the first part of the contention have taken the following considerations
into account.

The design of an epic such as the _Iliad_ is not an entire _whole_, not
an organism; but a number of pieces strung together, a collection of
reflections arranged in accordance with æsthetic rules. It is certainly
the standard of an artist's greatness to note what he can take in with a
single glance and set out in rhythmical form. The infinite profusion of
images and incidents in the Homeric epic must force us to admit that
such a wide range of vision is next to impossible. Where, however, a
poet is unable to observe artistically with a single glance, he usually
piles conception on conception, and endeavours to adjust his characters
according to a comprehensive scheme.

He will succeed in this all the better the more he is familiar with the
fundamental principles of æsthetics: he will even make some believe
that he made himself master of the entire subject by a single powerful

The _Iliad_ is not a garland, but a bunch of flowers. As many pictures
as possible are crowded on one canvas; but the man who placed them there
was indifferent as to whether the grouping of the collected pictures was
invariably suitable and rhythmically beautiful. He well knew that no one
would ever consider the collection as a whole; but would merely look at
the individual parts. But that stringing together of some pieces as the
manifestations of a grasp of art which was not yet highly developed,
still less thoroughly comprehended and generally esteemed, cannot have
been the real Homeric deed, the real Homeric epoch-making event. On the
contrary, this design is a later product, far later than Homer's
celebrity. Those, therefore, who look for the "original and perfect
design" are looking for a mere phantom; for the dangerous path of oral
tradition had reached its end just as the systematic arrangement
appeared on the scene; the disfigurements which were caused on the way
could not have affected the design, for this did not form part of the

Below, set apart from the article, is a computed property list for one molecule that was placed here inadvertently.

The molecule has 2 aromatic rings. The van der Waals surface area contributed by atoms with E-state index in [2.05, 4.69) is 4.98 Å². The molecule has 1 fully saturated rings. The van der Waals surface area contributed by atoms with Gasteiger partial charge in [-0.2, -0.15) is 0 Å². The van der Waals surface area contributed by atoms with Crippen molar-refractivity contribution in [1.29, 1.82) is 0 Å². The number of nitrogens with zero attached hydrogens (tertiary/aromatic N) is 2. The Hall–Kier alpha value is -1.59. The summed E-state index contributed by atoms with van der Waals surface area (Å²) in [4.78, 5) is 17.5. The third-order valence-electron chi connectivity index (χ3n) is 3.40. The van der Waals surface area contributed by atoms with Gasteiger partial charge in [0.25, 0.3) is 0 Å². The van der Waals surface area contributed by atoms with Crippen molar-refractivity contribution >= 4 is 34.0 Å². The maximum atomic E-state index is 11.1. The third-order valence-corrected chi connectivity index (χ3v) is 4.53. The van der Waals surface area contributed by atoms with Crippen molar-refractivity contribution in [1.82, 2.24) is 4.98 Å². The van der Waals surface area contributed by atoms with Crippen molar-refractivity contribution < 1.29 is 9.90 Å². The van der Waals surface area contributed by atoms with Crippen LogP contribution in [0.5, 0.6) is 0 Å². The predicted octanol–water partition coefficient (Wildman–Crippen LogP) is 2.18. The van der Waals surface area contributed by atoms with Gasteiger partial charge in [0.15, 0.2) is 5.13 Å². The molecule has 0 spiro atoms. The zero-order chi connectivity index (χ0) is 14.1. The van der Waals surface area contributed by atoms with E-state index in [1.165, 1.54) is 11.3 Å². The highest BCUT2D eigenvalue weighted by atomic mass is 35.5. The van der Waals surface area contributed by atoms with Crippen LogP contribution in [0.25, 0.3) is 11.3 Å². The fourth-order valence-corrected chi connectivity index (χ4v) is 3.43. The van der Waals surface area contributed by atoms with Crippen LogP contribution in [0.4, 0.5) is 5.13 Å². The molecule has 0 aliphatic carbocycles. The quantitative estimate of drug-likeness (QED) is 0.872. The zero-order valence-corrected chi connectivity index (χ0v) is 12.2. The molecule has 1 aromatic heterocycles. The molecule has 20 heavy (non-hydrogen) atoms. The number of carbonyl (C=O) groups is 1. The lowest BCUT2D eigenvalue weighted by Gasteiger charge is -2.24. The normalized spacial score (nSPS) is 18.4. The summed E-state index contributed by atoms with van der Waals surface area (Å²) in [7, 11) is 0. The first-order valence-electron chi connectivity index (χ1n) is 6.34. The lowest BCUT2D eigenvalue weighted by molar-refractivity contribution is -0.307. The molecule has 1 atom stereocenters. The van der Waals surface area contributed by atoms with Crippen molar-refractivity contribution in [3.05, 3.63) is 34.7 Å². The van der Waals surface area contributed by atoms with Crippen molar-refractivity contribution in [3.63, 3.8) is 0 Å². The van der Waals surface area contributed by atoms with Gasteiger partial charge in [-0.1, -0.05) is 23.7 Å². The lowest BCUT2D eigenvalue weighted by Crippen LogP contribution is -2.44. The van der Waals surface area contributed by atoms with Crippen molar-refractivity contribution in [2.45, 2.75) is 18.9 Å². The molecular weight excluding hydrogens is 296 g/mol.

material handed down from generation to generation.

The relative imperfection of the design must not, however, prevent us
from seeing in the designer a different personality from the real poet.
It is not only probable that everything which was created in those times
with conscious æsthetic insight, was infinitely inferior to the songs
that sprang up naturally in the poet's mind and were written down with
instinctive power: we can even take a step further. If we include the
so-called cyclic poems in this comparison, there remains for the
designer of the _Iliad_ and the _Odyssey_ the indisputable merit of
having done something relatively great in this conscious technical
composing: a merit which we might have been prepared to recognise from
the beginning, and which is in my opinion of the very first order in the
domain of instinctive creation. We may even be ready to pronounce this
synthetisation of great importance. All those dull passages and
discrepancies--deemed of such importance, but really only subjective,
which we usually look upon as the petrified remains of the period of
tradition--are not these perhaps merely the almost necessary evils which
must fall to the lot of the poet of genius who undertakes a composition
virtually without a parallel, and, further, one which proves to be of
incalculable difficulty?

Let it be noted that the insight into the most diverse operations of the
instinctive and the conscious changes the position of the Homeric
problem; and in my opinion throws light upon it.

We believe in a great poet as the author of the _Iliad_ and the
_Odyssey--but not that Homer was this poet_.

The decision on this point has already been given. The generation that
invented those numerous Homeric fables, that poetised the myth of the
contest between Homer and Hesiod, and looked upon all the poems of the
epic cycle as Homeric, did not feel an æsthetic but a material
singularity when it pronounced the name "Homer." This period regards
Homer as belonging to the ranks of artists like Orpheus, Eumolpus,
Dædalus, and Olympus, the mythical discoverers of a new branch of art,
to whom, therefore, all the later fruits which grew from the new branch
were thankfully dedicated.

And that wonderful genius to whom we owe the _Iliad_ and the _Odyssey_
belongs to this thankful posterity: he, too, sacrificed his name on the
altar of the primeval father of the Homeric epic, Homeros.